Editor’s Note: The full version of this article was originally published in April for subscribers of Capitalist Times Premium. And the analysis still merits investors’ attention—the stock highlighted is up 17 percent. We continue to track this and other global stocks, most recently through the latest Global Top Cat piece, Europe: Things are Good. If you aren’t a Capitalist Times Premium subscriber, it’s not too late. Subscribe today!
Four months into the year and the global economy is in the midst of synchronized growth that should allow it to grow around 3.5 percent this year. China’s solid growth, India’s recovery after the monetarization jitters and the eurozone’s stronger-than-expected growth have been the catalysts for the strong showing this year.
Germany is Europe’s economic engine. Its economic growth should remain on a solid trajectory, and the rest of the Europe will most probably follow. As the chart below indicates the Ifo Business Climate Index increased by 0.6 points to 112.9 in April. The index now stands at its highest level since July 2011.
European economic activity indicators point higher as well, with the Eurozone Composite PMI reaching a six-year high this month. Politics aside, such a trajectory suggests GDP growth will be closer to two percent this year and certainly higher than last year’s 1.7 percent.
Global economic activity should start to converge to the survey data, which has been very upbeat. Furthermore, the recovery in emerging markets seems to be broadening in scope. Big countries like Russia and Brazil are expected to experience positive GDP growth this year after 2016’s disappointing slowdown.
The dictum “Sell in May and go away” is well known. And when it comes to Asia, it’s valid advice. For the past decade, Asia has registered negative returns around 70 percent of these times, and the average drop has been 4 to 5 percent.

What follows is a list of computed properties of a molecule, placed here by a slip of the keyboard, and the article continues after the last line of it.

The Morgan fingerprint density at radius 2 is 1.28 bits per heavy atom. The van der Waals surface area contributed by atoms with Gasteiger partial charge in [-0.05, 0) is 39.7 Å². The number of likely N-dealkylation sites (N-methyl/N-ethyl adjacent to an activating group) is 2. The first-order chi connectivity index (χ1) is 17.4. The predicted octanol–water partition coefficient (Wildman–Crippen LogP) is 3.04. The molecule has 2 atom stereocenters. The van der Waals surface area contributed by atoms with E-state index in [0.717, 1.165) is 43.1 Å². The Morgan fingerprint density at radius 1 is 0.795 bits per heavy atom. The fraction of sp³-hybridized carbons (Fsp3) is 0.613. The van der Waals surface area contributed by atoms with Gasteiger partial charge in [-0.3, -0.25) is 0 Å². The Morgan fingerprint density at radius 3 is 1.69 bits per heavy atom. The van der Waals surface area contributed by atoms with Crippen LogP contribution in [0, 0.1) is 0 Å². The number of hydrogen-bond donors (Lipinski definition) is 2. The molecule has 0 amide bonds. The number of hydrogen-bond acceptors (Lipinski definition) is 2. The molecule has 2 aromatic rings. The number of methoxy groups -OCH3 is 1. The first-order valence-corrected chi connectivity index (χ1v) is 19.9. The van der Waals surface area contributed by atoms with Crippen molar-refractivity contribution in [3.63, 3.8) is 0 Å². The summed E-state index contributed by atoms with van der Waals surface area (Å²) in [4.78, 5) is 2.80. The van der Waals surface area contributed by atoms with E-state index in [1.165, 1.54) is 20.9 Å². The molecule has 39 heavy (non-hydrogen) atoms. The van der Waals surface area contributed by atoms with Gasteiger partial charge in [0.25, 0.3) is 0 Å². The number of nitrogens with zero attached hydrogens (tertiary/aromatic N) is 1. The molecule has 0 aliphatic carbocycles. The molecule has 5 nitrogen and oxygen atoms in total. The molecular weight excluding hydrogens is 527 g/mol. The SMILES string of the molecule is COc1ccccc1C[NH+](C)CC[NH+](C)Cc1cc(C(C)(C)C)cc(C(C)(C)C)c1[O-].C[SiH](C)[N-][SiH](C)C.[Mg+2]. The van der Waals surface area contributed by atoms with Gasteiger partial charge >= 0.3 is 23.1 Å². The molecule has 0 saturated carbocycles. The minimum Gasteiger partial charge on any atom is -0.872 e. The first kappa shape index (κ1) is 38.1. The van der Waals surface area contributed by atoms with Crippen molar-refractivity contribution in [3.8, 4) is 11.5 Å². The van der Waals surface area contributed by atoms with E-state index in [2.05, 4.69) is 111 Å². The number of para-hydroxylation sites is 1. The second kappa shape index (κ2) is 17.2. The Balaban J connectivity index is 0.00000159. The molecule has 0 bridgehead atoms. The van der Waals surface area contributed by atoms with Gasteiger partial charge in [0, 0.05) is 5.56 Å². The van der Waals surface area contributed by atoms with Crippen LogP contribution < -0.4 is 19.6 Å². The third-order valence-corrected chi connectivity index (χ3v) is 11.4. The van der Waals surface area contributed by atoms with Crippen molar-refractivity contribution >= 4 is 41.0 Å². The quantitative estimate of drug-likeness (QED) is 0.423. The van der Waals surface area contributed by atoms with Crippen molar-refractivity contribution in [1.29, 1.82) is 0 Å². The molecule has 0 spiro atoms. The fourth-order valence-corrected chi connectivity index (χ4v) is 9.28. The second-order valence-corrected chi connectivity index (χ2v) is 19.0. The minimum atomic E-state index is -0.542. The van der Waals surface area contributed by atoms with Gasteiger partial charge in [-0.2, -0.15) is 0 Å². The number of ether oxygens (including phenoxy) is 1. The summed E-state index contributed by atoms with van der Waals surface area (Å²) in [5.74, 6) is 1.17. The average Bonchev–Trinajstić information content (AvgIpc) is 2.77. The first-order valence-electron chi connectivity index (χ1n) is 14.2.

Asian shares have also become pricier. For example, Asia ex Japan trades at around 1.63 times book value, close to the 1.69-1.77 mark that’s been the highs during the past five years.
Nevertheless, the fundamentals have been improving. Asia ex Japan enjoys a return on equity of 10.3 percent. That’s the best in six years. For this same measure, Chinese Hong Kong-listed shares, India, S. Korea and Indonesia are also all strong. Plus, the region’s expected growth for earnings per share (EPS) has risen another 0.5 percent, now standing at 18 percent for the year.
A cursory look at fund flows indicates that investors outside of Asia are seeing the region’s–and emerging markets in general–potential for outperformance. Just in the last couple of weeks, emerging market funds and Asia-dedicated funds recorded net inflows of $2.5 billion and $1 billion, respectively.
Emerging market funds have seen cumulative inflows of $21 billion this year. Net inflows, currently at $16.4 billion, are on track to beat last year’s amount of $20.4 billion.
Experienced investors know that calling tactical corrections is extremely difficult. Furthermore, geopolitical, political and trade war risks remain. Negative developments on these fronts may alter the economic and market picture we envisage. That said, dips, especially in Asia, should be bought.
Financial stocks are the best way to profit from the eurozone’s potential upside. European banks, in particular, are currently experiencing positive earnings and dividend momentum. This latter dynamic is the strongest it’s been in eight years.
The ECB should make its first rate hike sometime next year. This increase will be the final catalyst for better bank earnings and commence a new cycle of higher earnings expectations by the market.
As noted in Europe: Enter France, French, Spanish and Italian banks are the most geared to benefit from rate normalization in Europe.
Yiannis G. Mostrous contributes his expertise in emerging markets and international equities to Capitalist Times in his Global Top Cat columns.